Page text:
Press Releases

As Banks Prepare to Plead Guilty, Waters Calls for Transparent SEC Waiver Process

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Washington, DC, May 15, 2015 | comments

Following reports that five of the largest banks will soon plead guilty to criminal antitrust violations and pay several billion dollars for rigging foreign currencies, the top Democrat on the Financial Services Committee is raising concerns about the possibility that the Securities and Exchange Commission (SEC) will allow these banks to continue doing business as usual, by waiving certain bad actor disqualifications in the securities laws.

In a letter to SEC Chair Mary Jo White, Congresswoman Maxine Waters (D-CA), Ranking Member of the Financial Services Committee, underscored the importance of rules that automatically bar bad actors from beneficial statuses, and urged the adoption of a “more rigorous, fair, and public process for determining whether to waive these disqualifications.” Reports indicate that although the banks are pleading guilty to the Department of Justice, they are seeking to have these disqualifications waived by the SEC. Moreover, it has been reported that the SEC, in turn, has asked the DOJ to delay the announcement of the guilty pleas until the banks’ requests had been reviewed.

Waters wrote “Such egregious, long-lasting criminal behavior is unacceptable. While I applaud the Department [of Justice] for seeking guilty pleas and pursuing actions directly against the parent companies of these banks, I am concerned with reports that the Securities and Exchange Commission has asked to delay the announcement until it can review the banks’ requests to waive the automatic disqualifications in the securities laws…As I have said before, these disqualification provisions are important tools that protect investors, the markets, and the public by deterring misconduct, reducing recidivism, promoting market integrity, and removing bad actors from the market.”

In March, Waters released the “Bad Actor Disqualification Act,” draft legislation that would ensure a more thorough, transparent and public process for granting waivers of bad actor disqualifications at the SEC. In today’s letter, Waters underscored that the proposal was a direct response to concerns that the SEC has granted waivers virtually automatically, particularly to the largest financial firms.

“Given the egregious criminal conduct in this case, I believe that it is even more important that the SEC adopt a waiver process that, as in the bill, is sufficiently rigorous and provides for adequate opportunity for public input.”

Full text of the letter is below. A signed version is available online.

May 14, 2015

The Honorable Mary Jo White
Chair
U.S. Securities and Exchange Commission
100 F St NE
Washington, DC

Dear Chair White,

I write today to emphasize the importance of the collateral consequences in the securities laws that automatically disqualify bad actors from certain beneficial statuses and urge you to adopt a more rigorous, fair, and public process for determining whether to waive these disqualifications.

According to recent press reports, the Justice Department will soon announce that the bank holding companies of Barclays, JPMorgan Chase, Citigroup and the Royal Bank of Scotland will collectively pay several billion dollars and plead guilty to criminal antitrust violations for rigging the price of foreign currencies. UBS, as a result of this same misconduct, is expected to be found in violation of its 2012 nonprosecution agreement and will plead guilty and pay a fine for its earlier manipulation of the benchmark interest rates.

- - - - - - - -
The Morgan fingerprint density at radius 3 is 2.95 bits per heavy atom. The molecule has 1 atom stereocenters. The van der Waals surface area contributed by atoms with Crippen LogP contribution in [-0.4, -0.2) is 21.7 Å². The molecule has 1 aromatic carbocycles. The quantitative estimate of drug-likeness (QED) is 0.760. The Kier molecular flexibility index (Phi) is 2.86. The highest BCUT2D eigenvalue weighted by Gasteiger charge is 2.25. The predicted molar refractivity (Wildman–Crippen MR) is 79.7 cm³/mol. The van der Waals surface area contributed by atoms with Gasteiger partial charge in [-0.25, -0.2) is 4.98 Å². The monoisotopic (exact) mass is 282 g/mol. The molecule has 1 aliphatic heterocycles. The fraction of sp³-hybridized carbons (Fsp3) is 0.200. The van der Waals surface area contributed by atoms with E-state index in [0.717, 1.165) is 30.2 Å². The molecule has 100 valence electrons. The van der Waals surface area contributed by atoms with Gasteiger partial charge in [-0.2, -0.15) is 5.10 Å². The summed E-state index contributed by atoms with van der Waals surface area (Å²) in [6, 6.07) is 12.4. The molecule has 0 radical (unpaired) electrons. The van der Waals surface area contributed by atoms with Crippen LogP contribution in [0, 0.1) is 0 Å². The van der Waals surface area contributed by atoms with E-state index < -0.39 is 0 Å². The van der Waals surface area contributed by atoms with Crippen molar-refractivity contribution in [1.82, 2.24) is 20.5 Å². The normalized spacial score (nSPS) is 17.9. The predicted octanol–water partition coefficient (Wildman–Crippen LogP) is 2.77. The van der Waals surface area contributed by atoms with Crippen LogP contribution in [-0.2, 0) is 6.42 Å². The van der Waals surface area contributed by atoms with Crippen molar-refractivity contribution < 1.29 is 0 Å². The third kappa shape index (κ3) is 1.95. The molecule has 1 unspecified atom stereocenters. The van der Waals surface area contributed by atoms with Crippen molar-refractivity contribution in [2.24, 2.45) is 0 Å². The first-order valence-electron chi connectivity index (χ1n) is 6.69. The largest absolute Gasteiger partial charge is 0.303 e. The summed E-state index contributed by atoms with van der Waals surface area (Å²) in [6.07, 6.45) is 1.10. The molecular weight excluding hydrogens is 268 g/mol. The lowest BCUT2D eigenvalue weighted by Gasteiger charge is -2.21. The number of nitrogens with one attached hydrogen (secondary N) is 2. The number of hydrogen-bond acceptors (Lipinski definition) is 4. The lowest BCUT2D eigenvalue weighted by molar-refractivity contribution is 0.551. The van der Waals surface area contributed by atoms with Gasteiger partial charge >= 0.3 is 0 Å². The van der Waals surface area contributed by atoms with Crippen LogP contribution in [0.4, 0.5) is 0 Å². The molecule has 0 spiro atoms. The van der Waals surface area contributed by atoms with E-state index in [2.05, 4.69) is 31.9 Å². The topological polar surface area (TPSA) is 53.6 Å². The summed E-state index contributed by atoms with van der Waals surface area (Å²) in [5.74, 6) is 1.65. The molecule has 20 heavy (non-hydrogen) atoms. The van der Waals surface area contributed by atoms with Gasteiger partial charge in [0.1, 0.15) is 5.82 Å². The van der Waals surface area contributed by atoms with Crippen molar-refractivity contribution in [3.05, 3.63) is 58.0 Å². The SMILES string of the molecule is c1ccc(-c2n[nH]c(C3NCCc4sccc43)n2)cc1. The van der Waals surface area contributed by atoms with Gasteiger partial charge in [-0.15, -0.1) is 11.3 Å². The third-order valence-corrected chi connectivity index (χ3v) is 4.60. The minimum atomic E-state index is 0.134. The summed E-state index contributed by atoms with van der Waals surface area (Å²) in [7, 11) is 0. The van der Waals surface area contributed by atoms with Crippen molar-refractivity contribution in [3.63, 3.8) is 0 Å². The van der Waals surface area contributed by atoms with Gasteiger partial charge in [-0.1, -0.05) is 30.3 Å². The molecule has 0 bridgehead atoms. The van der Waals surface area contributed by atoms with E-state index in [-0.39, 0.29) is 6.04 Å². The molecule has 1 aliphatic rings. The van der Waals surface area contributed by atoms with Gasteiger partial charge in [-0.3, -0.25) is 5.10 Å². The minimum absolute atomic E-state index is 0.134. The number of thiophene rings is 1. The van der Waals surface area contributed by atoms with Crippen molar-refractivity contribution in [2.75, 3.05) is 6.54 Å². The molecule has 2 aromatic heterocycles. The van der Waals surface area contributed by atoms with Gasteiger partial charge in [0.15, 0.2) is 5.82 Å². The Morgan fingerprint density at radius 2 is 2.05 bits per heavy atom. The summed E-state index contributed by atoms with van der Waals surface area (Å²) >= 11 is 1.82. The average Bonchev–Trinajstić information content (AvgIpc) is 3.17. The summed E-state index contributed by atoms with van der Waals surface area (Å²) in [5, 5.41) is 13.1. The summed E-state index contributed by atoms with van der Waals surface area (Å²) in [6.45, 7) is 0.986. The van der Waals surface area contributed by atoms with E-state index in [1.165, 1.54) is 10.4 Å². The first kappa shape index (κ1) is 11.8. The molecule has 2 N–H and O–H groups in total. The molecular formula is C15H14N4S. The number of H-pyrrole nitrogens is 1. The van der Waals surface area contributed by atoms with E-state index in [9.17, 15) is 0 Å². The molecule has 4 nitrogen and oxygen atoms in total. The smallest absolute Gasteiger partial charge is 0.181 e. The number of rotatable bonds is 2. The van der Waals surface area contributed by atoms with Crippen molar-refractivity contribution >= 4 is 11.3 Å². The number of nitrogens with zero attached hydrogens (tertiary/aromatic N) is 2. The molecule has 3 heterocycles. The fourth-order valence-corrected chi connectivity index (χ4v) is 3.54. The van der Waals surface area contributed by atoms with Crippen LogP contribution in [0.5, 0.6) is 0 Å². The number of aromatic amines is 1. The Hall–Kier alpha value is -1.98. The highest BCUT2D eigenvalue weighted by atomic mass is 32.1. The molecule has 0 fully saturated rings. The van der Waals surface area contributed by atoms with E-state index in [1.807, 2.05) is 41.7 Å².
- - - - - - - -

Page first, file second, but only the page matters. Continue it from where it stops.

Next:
According to the U.K. and Swiss regulators, along with the Commodity Futures Trading Commission and the Office of the Comptroller of the Currency, who last year took action against most of these same firms, the banks, over the course of five years attempted to manipulate the systemically important foreign exchange market for their own benefit and to the detriment of their clients and other market participants. In addition, “The Banks failed to manage obvious risks around confidentiality, conflicts of interest and trading conduct.”[1]

Such egregious, long-lasting criminal behavior is unacceptable. While I applaud the Department for seeking guilty pleas and pursuing actions directly against the parent companies of these banks, I am concerned with reports that the Securities and Exchange Commission has asked to delay the announcement until it can review the banks’ requests to waive the automatic disqualifications in the securities laws.

As I have said before, these disqualification provisions are important tools that protect investors, the markets, and the public by deterring misconduct, reducing recidivism, promoting market integrity, and removing bad actors from the market. That is why, in March, I proposed draft legislation entitled The Bad Actor Disqualification Act of 2015. As you know, that proposal was a direct response to concerns that the SEC has granted waivers on a seemingly automatic basis and done so disproportionately for large financial firms, leading to the public perception that these institutions are “too-big-to-bar.” In our previous conversations you indicated a willingness to work with me to address this concern.

Given the egregious criminal conduct in this case, I believe that it is even more important that the SEC adopt a waiver process that, as in the bill, is sufficiently rigorous and provides for adequate opportunity for public input. I look forward to continuing to work with you on this issue and hearing your suggestions about how to improve the SEC’s waiver process, particularly in this case.

Sincerely,

Maxine Waters
Ranking Member

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Tags: SEC



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